PB: Of course. My only regret is that my film career didn’t go further. My role model and semi-idol Bing Crosby was still acting and recording into his early seventies. Although I haven’t been seriously considered for any kind of acting award, I think I’m capable of that if the right role comes along. So if it does, great; if not, I am immensely happy. In fact, I am totally amazed at what happened to a kid from Nashville with no particular training. It was just a love of music and sort of dreams and even surreptitious prayers that I might have a shot at singing for people.
Obviously you’ve had an influence, possibly second only to Elvis in the ‘50s in terms of image. Elvis had that snarling lip and swiveling hips and outrageous clothes. He was the rebel. Then here comes Pat Boone who wore white bucks. You were polite and had a wife and children during your heyday. There are some who believe that Pat Boone legitimized rock and roll in the eyes of the white middle class.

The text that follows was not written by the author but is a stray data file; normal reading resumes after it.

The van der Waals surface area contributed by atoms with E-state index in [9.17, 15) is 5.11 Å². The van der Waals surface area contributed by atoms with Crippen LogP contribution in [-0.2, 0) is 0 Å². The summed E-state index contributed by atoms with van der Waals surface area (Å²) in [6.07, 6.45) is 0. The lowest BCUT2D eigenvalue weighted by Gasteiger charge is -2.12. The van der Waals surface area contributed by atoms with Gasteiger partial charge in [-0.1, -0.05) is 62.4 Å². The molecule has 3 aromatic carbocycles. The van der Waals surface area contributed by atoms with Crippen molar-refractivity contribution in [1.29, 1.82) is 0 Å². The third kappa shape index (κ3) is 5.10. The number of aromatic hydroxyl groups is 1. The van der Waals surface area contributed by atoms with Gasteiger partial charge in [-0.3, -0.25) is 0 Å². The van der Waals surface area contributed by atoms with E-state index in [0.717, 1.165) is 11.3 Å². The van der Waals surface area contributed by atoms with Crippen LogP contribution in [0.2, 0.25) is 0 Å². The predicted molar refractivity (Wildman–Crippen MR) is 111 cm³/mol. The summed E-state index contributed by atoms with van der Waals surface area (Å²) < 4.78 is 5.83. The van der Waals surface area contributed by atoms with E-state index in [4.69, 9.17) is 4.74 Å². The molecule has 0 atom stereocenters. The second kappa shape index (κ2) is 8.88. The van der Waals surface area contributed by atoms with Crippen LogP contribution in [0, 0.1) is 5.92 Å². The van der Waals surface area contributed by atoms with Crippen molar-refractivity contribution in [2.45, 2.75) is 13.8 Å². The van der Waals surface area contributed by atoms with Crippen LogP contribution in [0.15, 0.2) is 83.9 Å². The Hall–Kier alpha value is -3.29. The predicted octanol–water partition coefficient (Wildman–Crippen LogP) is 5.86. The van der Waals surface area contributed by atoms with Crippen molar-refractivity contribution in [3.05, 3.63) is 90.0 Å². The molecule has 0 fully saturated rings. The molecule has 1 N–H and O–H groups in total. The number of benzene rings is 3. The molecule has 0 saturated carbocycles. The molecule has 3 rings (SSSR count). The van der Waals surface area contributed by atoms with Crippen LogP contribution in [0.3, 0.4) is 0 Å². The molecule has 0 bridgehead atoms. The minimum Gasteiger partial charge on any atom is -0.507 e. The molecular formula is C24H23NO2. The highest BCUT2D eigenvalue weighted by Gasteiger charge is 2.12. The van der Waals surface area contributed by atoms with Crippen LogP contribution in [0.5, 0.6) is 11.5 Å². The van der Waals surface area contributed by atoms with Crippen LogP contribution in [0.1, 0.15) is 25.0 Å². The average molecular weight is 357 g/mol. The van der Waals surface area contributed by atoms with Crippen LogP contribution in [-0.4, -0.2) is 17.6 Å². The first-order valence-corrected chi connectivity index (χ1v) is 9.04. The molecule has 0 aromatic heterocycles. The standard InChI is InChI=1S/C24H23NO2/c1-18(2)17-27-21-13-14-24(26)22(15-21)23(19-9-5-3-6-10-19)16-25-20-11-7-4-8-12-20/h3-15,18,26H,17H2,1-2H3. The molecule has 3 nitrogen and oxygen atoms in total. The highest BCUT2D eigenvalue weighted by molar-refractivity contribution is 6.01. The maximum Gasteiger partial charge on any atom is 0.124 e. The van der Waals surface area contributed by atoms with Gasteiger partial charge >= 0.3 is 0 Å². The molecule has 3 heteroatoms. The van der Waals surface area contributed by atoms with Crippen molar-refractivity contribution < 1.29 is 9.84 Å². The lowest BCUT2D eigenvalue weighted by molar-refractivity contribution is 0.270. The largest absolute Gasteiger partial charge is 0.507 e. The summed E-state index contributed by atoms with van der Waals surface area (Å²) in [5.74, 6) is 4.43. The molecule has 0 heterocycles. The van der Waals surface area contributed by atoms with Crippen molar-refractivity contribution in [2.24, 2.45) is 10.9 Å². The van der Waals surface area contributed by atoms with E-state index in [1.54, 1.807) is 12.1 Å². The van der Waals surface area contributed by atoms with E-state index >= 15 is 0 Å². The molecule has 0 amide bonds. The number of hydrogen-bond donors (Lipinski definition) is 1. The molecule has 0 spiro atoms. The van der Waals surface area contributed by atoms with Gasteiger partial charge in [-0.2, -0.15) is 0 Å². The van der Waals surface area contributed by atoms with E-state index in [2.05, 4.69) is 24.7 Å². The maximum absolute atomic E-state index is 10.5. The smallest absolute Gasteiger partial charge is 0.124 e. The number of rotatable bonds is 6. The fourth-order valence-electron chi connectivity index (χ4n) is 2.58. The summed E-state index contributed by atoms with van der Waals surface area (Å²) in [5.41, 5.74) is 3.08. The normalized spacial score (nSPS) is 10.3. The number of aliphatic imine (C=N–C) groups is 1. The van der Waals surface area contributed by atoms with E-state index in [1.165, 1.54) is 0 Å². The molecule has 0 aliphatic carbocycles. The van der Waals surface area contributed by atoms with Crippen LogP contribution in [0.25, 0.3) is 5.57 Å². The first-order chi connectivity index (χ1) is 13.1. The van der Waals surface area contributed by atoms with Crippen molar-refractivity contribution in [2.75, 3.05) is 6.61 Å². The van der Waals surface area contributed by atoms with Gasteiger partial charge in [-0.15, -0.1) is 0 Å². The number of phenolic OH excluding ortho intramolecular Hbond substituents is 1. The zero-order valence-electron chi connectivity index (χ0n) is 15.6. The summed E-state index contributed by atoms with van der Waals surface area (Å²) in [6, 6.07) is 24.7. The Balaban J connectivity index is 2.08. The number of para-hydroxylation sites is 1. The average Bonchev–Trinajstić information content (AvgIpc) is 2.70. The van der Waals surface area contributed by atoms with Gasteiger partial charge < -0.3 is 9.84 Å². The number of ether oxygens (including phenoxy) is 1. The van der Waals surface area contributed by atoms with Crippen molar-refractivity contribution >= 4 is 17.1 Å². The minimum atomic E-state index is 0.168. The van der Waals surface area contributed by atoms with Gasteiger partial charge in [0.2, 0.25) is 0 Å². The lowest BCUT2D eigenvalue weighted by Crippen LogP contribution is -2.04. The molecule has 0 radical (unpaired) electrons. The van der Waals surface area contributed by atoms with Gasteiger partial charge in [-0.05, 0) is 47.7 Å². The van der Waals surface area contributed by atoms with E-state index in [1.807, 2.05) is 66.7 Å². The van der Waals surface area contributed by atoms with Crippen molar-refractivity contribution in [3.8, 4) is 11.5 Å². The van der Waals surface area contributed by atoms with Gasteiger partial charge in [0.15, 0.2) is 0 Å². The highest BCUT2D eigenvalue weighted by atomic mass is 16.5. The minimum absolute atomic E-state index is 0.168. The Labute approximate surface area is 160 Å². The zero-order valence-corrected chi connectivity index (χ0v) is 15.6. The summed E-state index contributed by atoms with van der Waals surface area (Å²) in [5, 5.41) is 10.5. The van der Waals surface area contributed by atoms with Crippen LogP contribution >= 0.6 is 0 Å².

I don’t think there’s any question about it. For folks who didn’t live through the era and were too young to really grasp all the context of what was happening, it was a turbulent time. It was a very controversial time. I was in the middle of the controversy, as was Elvis. Fortunately for me, I had a six-month head start on him. My first record came out in March of 1955. My second one, "Ain’t That A Shame," which went right to number one came out, I believe, in August or September that same year. Elvis’ "Heartbreak Hotel" came out in the fall of 1955. Thus, I had virtually a six-month head start which, of course, meant that as his phenomenon erupted–it was sort of like an eruption out of the earth–I happened to be sitting on top of it. So I rode the crest. I was the opposite of Elvis. As you said, he was the rebel. He was the guy the parents and preachers and teachers were all getting upset about because he was a single guy wiggling his hips and snarling and mumbling. There was obviously something very erotic about what he did. Meanwhile, I was having hit after hit and was going to college and was married and having kids and going to church. I was the guy playing by all the rules and winning. Elvis was the guy breaking the rules and winning as well. We both appealed to a lot of the same fans but for different reasons. He was pepper, and I was salt.